Hunting for Justice

An Indigenous Critique of the North American Model of Wildlife Conservation

Lauren Eichler and David Baumeister

Abstract

Within the mainstream environmental movement, regulated hunting is commonly defended as a tool for preserving and managing populations of wild animals for future generations. We argue that this justification, encapsulated in the seven principles of the North American Model of Wildlife Conservation, perpetuates settler colonialism—an institutional and theoretical apparatus that systemically eliminates Indigenous peoples, expropriates Indigenous lands, and disqualifies Indigenous worldviews— insofar as it manifests an anthropocentric ideology that objectifies hunted animals as “natural resources” to be extracted. Because this ideology is antithetical to Indigenous views, its imposition through hunting regulation interrupts Indigenous lifeways, contributing to the destruction of Indigenous identity.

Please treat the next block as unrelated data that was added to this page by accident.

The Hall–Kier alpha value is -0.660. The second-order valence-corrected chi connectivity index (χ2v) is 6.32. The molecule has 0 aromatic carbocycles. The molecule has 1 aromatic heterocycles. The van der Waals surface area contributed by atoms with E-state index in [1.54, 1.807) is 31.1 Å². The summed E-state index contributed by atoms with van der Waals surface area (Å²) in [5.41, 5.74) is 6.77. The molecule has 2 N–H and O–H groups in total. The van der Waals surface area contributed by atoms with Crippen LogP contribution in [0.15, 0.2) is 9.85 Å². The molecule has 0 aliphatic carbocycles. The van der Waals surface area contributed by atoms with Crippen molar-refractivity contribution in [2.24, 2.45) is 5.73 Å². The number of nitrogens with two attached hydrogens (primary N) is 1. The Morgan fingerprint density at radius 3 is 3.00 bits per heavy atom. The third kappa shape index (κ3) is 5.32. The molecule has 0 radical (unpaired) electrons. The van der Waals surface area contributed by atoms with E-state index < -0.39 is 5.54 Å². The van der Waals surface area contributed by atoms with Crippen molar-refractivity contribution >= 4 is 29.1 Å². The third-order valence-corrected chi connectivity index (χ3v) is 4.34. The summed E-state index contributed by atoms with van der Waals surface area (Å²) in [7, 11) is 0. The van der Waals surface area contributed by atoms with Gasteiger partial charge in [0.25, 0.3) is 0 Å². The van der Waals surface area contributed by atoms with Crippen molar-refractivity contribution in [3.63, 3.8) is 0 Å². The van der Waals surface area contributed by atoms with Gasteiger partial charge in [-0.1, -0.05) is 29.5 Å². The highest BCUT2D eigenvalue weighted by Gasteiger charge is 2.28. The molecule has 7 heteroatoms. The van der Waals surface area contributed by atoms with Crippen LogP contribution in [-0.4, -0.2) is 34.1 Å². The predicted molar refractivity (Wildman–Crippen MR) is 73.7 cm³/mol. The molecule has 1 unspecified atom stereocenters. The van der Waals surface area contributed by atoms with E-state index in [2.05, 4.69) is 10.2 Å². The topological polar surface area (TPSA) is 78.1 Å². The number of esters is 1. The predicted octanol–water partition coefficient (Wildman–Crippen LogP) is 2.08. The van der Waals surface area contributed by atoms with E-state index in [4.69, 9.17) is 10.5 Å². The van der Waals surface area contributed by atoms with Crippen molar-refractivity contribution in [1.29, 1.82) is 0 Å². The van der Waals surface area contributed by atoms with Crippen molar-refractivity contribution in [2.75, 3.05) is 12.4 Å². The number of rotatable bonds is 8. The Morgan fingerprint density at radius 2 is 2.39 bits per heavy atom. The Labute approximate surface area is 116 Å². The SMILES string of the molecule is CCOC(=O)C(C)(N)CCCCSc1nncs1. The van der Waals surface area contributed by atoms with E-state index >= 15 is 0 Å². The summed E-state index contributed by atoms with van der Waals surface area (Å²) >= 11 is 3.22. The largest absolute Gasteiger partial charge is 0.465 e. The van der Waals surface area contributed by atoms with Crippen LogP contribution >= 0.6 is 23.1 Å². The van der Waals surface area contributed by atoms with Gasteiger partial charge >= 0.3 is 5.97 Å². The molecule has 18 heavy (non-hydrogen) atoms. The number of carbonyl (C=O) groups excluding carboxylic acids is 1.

Keywords: environmental justice; hunting; Indigenous identity; Native American; nonhuman animals; North American Model of Wildlife Conservation; settler colonialism

DOI: https://doi.org/10.3167/ares.2018.090106

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